On 26 October, the Office for National Statistics concluded a consultation process around plans that would see the abolishion of the decennial census, most recently taken in 2021. The proposal is to replace it with a ‘statistics system’ constructed by piecing together a wide range of databases currently collected by different government departments and commercial organisations.In a submission to the ONS which can be read here, History & Policy pointed out that the national census is not only an information source for today’s planners and analysts, but also a national treasure providing all citizens with access to an invaluable resource to know their families’ histories. H&P argues that while innovations to improve the nation’s short-term statistical knowledge may be desirable, this should not be done at the expense of maintaining the long-term cultural value of the decennial census for our own posterity.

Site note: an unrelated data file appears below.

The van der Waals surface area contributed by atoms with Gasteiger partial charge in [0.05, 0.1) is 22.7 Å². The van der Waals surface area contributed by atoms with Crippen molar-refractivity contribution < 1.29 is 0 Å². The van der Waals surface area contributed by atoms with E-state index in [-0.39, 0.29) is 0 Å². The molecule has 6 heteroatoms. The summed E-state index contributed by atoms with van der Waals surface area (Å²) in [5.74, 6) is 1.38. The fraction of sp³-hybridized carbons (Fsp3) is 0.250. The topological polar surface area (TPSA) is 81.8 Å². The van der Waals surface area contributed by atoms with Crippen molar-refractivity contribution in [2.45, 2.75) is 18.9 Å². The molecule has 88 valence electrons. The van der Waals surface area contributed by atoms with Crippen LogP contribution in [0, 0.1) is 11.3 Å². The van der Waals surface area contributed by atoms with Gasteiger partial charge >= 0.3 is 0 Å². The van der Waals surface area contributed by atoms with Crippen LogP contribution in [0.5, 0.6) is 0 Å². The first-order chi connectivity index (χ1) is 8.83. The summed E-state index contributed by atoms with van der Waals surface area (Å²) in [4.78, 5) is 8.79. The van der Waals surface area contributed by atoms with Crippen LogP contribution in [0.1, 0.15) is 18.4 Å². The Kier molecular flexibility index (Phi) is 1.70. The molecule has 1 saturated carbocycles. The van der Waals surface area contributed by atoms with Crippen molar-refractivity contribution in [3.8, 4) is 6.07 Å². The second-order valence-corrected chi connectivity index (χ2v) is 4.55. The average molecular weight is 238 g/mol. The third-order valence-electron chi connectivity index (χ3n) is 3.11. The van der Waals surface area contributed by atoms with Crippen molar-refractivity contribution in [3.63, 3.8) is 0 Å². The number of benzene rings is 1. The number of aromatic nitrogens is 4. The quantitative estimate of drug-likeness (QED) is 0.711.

H&P is based at the Institute of Historical Research, Senate House, University of London.
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